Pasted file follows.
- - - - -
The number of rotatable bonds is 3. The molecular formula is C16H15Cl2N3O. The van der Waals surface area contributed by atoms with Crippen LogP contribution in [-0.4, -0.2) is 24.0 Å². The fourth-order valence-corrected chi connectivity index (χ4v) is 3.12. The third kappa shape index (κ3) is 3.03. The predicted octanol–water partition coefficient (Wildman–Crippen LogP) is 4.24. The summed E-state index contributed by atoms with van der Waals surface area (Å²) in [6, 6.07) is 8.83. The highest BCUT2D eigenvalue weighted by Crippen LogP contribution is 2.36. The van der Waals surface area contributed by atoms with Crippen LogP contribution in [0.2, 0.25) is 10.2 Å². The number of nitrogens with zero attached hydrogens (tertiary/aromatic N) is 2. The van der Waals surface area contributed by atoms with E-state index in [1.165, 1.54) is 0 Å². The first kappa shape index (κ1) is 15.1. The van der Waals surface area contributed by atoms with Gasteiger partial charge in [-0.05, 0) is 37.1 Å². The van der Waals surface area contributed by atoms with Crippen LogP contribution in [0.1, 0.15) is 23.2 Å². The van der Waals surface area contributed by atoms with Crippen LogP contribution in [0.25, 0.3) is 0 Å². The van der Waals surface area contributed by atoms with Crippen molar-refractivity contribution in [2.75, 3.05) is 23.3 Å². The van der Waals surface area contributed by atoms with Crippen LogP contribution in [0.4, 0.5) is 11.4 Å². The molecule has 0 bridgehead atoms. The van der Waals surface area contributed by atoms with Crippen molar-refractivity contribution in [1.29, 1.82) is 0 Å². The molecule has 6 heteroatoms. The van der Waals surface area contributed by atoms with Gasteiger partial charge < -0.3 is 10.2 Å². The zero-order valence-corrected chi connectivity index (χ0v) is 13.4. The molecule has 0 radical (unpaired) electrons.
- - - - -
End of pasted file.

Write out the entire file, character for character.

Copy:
The number of rotatable bonds is 3. The molecular formula is C16H15Cl2N3O. The van der Waals surface area contributed by atoms with Crippen LogP contribution in [-0.4, -0.2) is 24.0 Å². The fourth-order valence-corrected chi connectivity index (χ4v) is 3.12. The third kappa shape index (κ3) is 3.03. The predicted octanol–water partition coefficient (Wildman–Crippen LogP) is 4.24. The summed E-state index contributed by atoms with van der Waals surface area (Å²) in [6, 6.07) is 8.83. The highest BCUT2D eigenvalue weighted by Crippen LogP contribution is 2.36. The van der Waals surface area contributed by atoms with Crippen LogP contribution in [0.2, 0.25) is 10.2 Å². The number of nitrogens with zero attached hydrogens (tertiary/aromatic N) is 2. The van der Waals surface area contributed by atoms with E-state index in [1.165, 1.54) is 0 Å². The first kappa shape index (κ1) is 15.1. The van der Waals surface area contributed by atoms with Gasteiger partial charge in [-0.05, 0) is 37.1 Å². The van der Waals surface area contributed by atoms with Crippen LogP contribution in [0.1, 0.15) is 23.2 Å². The van der Waals surface area contributed by atoms with Crippen LogP contribution in [0.25, 0.3) is 0 Å². The van der Waals surface area contributed by atoms with Crippen molar-refractivity contribution in [2.75, 3.05) is 23.3 Å². The van der Waals surface area contributed by atoms with Crippen LogP contribution in [0.4, 0.5) is 11.4 Å². The molecule has 0 bridgehead atoms. The van der Waals surface area contributed by atoms with Crippen molar-refractivity contribution in [1.29, 1.82) is 0 Å². The molecule has 6 heteroatoms. The van der Waals surface area contributed by atoms with Gasteiger partial charge < -0.3 is 10.2 Å². The zero-order valence-corrected chi connectivity index (χ0v) is 13.4. The molecule has 0 radical (unpaired) electrons.